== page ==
Difference maps key to slowing keratoconus in patients

According to William B. Trattler, MD, progression of the disease before cross-linking often can be identified over a period of months.

Reviewed by William B. Trattler, MD

Keratoconus is a progressive disease that leads to steep and irregular shaped corneas with loss of best-corrected vison, and its progression can occur at any age. Although disease progression is usually more likely and rapid in children and young adults, it also can occur in patients in their 50s, 60s, and 70s.

Fortunately, corneal collagen cross-linking is FDA-approved and has been shown in hundreds of clinical trials to effectively halt progression of keratoconus in most patients by strengthening the cornea, which stabilizes and often improves the corneal shape.

Although corneas are made stronger by the cross-linking procedure, the progression of keratoconus can still occur in a small percentage of cases. Risk factors for progression after cross-linking include continued eye rubbing and young age. Because progression of keratoconus can occur in any patient, it is important that clinicians follow the corneal shape of patients with keratoconus over time, to help identify progression. William Trattler, MD, the director of cornea, Center for Excellence in Eye Care, Miami, Florida, shared his experience with this patient population and what clinicians can look for.

“Cross-linking helps stop progression of keratoconus, but the ability of cross-linking to prevent progression is not 100%,” he commented, noting that physicians report the risk of progression following cross-linking can range from 1% to 7% of eyes. Progression of keratoconus before cross-linking can often be identified over months, with younger patients, patients with steeper corneas, and patients who continue to rub their eyes at highest risk for quicker progression. Following cross-linking, progression (when it occurs) happens slowly and may only become apparent over months or years.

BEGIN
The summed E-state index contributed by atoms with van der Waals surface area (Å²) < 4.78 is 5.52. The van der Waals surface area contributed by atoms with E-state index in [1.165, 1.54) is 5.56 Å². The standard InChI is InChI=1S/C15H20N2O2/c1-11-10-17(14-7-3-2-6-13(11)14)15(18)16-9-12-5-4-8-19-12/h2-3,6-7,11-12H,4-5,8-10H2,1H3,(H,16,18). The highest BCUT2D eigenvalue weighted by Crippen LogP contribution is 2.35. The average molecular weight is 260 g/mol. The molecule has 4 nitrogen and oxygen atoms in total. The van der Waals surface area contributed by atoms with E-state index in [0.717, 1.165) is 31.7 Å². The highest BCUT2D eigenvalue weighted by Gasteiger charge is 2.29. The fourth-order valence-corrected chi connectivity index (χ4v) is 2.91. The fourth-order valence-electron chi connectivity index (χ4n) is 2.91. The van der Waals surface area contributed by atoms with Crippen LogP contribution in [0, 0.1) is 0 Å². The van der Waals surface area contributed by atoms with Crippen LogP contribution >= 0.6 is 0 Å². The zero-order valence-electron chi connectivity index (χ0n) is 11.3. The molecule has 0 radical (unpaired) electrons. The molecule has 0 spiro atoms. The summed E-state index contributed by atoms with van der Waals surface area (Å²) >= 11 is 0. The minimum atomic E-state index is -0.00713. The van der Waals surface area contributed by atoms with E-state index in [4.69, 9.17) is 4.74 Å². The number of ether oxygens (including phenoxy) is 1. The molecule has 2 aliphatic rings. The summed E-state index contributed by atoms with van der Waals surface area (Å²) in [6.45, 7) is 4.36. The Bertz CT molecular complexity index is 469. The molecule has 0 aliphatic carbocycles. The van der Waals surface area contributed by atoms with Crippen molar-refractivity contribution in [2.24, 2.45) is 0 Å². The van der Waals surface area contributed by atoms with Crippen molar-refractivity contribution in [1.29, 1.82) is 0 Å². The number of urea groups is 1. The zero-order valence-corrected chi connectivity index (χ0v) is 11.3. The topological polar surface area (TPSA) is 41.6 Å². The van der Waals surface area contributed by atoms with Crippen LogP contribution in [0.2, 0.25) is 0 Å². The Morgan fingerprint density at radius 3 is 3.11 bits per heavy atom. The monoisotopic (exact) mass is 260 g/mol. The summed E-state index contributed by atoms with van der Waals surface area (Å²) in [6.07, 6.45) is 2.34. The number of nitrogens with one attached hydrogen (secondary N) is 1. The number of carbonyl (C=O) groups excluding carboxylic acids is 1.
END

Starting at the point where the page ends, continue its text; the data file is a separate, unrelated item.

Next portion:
In light of this, Trattler recommends serial evaluations of patients regardless of their treatment status. For patients at high risk of progression, cross-linking should be considered as a first step to prevent worsening of the corneal shape, which can lead to permanent visual loss.

When following patients over time before cross-linking, consider seeing patients for repeat measurements after 3 to 6 months if they are young and have borderline keratoconus. Evaluations should typically include uncorrected and best-corrected visual acuity, refraction, and corneal shape measurements with topography and/or tomography. Changes of these parameters should be measured over time. For corneal shape, comparison maps, also called difference maps, can help highlight areas of the cornea that change shape over time.

Trattler emphasized the importance of measuring the changes over time in his report of the case of a patient, age 20 years, with slight inferior corneal steepening. After only 2 years following the initial evaluation, corneal steepening had increased significantly. The difference map showed that the steep section of the cornea steepened and the superior flat area of the cornea flattened more compared with the previous examination.